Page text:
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How a Florida principal helps open access to more AP courses

Julie Lueallen, principal at East Ridge High School

Growing up in a single-parent, low-income household in the late 1970s, Julie Lueallen had fewer opportunities to excel in education.

Now, she’s the principal of East Ridge High School, one of the highest-performing schools in south Lake County, Fla.

Growing up, she said, she was an average student who had potential. Her teachers did not steer her into honor courses, which at the time were the only classes available for students to receive more rigorous coursework that would prepare them for college.

“It was all in your grades,” she said. “Nobody even talked about opening that world to me. They counseled kids, but not the kind of kid like me.”

Lueallen, a product of nearby Tavares High School, said she had some excellent teachers. But she might never have gotten onto a college-preparatory track without an advocate who knew the school system well and argued on her behalf: her mother.

“If my mom was not pushing I wouldn’t have gotten into honors courses,” she said. “Having a parent that is savvy in a high school curriculum. That is important.”

Now, as a principal, she advocates for all students to take advantage of the opportunities she and her mother had to fight for. Her school has emerged as a leader in Florida’s effort to push more into Advanced Placement courses and toward college credits.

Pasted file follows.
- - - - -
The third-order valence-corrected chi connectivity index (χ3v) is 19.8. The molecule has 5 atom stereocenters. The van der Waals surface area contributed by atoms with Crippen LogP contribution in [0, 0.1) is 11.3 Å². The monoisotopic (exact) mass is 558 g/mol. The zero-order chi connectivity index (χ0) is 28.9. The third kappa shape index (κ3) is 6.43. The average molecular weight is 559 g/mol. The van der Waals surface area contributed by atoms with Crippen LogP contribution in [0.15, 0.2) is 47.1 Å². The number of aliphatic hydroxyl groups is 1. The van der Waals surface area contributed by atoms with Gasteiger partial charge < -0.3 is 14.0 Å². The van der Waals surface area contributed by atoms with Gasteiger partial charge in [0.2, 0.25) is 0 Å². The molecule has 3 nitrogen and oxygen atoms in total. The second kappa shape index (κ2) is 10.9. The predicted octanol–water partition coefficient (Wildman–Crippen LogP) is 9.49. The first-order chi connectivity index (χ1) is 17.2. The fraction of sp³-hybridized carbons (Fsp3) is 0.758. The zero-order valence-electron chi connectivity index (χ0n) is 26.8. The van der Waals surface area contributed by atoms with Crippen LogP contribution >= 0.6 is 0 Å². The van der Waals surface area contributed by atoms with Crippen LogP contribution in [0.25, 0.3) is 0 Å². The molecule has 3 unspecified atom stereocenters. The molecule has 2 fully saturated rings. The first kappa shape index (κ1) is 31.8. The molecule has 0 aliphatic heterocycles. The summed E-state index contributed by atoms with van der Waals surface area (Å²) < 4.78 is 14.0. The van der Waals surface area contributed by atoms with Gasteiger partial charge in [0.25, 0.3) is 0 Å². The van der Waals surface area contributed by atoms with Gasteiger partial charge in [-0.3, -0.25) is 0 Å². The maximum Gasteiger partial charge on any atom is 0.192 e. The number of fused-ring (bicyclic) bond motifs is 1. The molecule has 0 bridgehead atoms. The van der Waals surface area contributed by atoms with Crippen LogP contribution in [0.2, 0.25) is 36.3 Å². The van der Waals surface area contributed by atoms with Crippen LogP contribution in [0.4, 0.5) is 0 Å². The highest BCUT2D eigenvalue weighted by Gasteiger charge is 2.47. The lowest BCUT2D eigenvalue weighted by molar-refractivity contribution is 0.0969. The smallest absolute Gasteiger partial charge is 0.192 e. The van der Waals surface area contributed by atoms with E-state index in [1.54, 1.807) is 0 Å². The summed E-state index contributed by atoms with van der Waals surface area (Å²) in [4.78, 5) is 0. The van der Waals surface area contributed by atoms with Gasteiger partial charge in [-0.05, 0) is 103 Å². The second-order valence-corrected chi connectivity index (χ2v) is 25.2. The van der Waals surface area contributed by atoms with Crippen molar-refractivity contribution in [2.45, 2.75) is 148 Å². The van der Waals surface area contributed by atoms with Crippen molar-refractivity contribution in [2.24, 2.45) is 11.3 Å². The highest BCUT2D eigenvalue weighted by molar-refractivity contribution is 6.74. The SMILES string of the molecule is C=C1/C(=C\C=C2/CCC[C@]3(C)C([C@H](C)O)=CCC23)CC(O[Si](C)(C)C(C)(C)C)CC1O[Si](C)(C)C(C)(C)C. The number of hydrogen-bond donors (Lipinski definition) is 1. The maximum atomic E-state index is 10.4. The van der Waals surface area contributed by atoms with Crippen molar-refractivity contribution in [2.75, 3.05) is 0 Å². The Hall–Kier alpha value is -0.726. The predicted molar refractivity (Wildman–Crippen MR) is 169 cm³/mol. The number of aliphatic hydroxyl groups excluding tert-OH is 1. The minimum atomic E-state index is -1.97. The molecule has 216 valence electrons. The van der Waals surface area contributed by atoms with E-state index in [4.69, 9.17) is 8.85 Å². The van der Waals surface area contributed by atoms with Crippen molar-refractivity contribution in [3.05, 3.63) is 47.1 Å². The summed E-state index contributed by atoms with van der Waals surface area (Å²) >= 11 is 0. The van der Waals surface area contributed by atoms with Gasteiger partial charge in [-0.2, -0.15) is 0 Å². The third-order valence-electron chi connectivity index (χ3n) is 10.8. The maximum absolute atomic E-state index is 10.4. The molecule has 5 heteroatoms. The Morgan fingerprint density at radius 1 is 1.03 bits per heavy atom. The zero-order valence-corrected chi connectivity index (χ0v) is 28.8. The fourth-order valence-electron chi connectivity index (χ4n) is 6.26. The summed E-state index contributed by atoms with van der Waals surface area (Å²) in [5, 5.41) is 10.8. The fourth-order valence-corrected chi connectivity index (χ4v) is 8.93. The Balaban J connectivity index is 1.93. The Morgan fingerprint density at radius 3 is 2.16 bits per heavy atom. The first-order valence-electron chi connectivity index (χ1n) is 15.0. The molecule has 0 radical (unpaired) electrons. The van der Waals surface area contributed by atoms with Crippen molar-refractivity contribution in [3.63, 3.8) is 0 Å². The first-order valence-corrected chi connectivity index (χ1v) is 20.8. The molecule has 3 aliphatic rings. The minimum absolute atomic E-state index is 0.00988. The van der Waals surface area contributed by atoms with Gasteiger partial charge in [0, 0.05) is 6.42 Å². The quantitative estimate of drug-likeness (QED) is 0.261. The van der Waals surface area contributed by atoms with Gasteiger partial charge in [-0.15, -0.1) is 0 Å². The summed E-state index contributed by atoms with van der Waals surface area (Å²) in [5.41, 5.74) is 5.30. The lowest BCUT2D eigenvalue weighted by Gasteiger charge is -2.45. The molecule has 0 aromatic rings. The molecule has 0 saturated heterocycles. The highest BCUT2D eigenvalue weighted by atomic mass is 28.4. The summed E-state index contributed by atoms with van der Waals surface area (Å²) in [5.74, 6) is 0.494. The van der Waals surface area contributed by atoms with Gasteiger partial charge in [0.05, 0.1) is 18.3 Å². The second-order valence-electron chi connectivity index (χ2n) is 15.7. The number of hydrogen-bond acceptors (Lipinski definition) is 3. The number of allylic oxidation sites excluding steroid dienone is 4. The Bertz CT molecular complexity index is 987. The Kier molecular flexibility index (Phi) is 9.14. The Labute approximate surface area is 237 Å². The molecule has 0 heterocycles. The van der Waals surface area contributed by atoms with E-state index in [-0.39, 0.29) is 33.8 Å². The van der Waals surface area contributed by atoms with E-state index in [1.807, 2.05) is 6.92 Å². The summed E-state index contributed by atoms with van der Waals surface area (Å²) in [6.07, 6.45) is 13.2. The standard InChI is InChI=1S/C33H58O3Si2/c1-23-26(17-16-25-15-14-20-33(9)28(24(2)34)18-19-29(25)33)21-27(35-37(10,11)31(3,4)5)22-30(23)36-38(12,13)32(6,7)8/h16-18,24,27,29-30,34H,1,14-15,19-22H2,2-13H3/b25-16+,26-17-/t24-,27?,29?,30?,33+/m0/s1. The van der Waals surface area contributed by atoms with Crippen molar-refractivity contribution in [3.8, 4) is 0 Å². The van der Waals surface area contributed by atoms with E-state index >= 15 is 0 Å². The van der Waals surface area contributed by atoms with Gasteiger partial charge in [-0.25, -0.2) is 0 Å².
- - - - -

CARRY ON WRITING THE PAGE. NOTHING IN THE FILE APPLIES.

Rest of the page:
According to a new report from the College Board, the nonprofit that administers the AP program, Florida ranks fourth in the nation in the percentage of graduating seniors who have passed at least one AP exam, which can lead to credit for an entry-level college course. Over the past decade, low-income children of color have driven most of the state’s improvements.

Beginning in the 1990s, Florida leaders decided to open AP courses to more low-income, black and Hispanic students. The College Board, which administers AP exams, has adopted an equity and access policy, which states: Continue Reading →

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Low-income students drive Florida’s success on AP tests

Florida continues to be a national leader on college-caliber Advanced Placement exams, fueled by the success of growing numbers of low-income students.

The Sunshine State ranks No. 4 in the nation in the percentage of graduating seniors who have passed at least one AP exam, according to 2016 data released in a new report from the College Board, the nonprofit that administers the AP program.

At 29.5 percent, Florida outpaces the national average of 21.9 percent and trails only Massachusetts, Maryland and Connecticut, states with far fewer low-income students and far better academic reputations.

AP exams are standardized tests that correspond with dozens of college-caliber high school courses. They are widely viewed as a good gauge of a student’s college readiness and, in some credible quarters, as a good indicator of a state’s educational quality.

The latest results aren’t a fluke. The percentage of graduating seniors passing AP exams in Florida shot up 11 percentage points between 2006 and 2016, putting the state No. 3 in progress over that span. In raw numbers, 47,242 graduating seniors from the class of 2016 had passed at least one, nearly double the number from a decade ago.